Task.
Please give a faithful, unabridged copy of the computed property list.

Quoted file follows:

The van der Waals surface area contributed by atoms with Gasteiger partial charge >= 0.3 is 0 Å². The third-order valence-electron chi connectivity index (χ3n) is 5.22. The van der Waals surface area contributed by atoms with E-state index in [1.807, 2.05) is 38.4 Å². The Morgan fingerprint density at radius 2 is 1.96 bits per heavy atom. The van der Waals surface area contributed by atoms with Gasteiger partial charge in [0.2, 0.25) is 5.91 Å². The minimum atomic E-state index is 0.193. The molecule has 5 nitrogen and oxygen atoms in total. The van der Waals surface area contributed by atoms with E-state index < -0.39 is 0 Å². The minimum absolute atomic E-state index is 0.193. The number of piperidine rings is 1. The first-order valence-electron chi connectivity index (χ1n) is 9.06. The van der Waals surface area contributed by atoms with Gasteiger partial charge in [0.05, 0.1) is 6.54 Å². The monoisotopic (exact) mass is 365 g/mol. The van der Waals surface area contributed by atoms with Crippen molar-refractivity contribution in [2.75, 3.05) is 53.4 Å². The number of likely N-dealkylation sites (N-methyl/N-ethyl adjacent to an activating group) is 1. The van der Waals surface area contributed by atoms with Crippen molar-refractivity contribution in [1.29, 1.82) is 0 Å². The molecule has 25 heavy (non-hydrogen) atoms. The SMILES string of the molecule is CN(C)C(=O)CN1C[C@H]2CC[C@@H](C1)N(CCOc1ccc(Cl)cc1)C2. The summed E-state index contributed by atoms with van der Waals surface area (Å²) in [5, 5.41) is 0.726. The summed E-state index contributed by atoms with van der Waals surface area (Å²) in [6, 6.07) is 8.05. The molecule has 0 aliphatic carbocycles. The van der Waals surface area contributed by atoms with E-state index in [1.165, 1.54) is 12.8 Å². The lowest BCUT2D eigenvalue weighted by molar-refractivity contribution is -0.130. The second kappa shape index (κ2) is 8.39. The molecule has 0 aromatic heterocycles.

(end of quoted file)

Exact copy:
The van der Waals surface area contributed by atoms with Gasteiger partial charge >= 0.3 is 0 Å². The third-order valence-electron chi connectivity index (χ3n) is 5.22. The van der Waals surface area contributed by atoms with E-state index in [1.807, 2.05) is 38.4 Å². The Morgan fingerprint density at radius 2 is 1.96 bits per heavy atom. The van der Waals surface area contributed by atoms with Gasteiger partial charge in [0.2, 0.25) is 5.91 Å². The minimum atomic E-state index is 0.193. The molecule has 5 nitrogen and oxygen atoms in total. The van der Waals surface area contributed by atoms with E-state index < -0.39 is 0 Å². The minimum absolute atomic E-state index is 0.193. The number of piperidine rings is 1. The first-order valence-electron chi connectivity index (χ1n) is 9.06. The van der Waals surface area contributed by atoms with Gasteiger partial charge in [0.05, 0.1) is 6.54 Å². The monoisotopic (exact) mass is 365 g/mol. The van der Waals surface area contributed by atoms with Crippen molar-refractivity contribution in [2.75, 3.05) is 53.4 Å². The number of likely N-dealkylation sites (N-methyl/N-ethyl adjacent to an activating group) is 1. The van der Waals surface area contributed by atoms with Crippen molar-refractivity contribution in [1.29, 1.82) is 0 Å². The molecule has 25 heavy (non-hydrogen) atoms. The SMILES string of the molecule is CN(C)C(=O)CN1C[C@H]2CC[C@@H](C1)N(CCOc1ccc(Cl)cc1)C2. The summed E-state index contributed by atoms with van der Waals surface area (Å²) in [5, 5.41) is 0.726. The summed E-state index contributed by atoms with van der Waals surface area (Å²) in [6, 6.07) is 8.05. The molecule has 0 aliphatic carbocycles. The van der Waals surface area contributed by atoms with E-state index in [1.165, 1.54) is 12.8 Å². The lowest BCUT2D eigenvalue weighted by molar-refractivity contribution is -0.130. The second kappa shape index (κ2) is 8.39. The molecule has 0 aromatic heterocycles.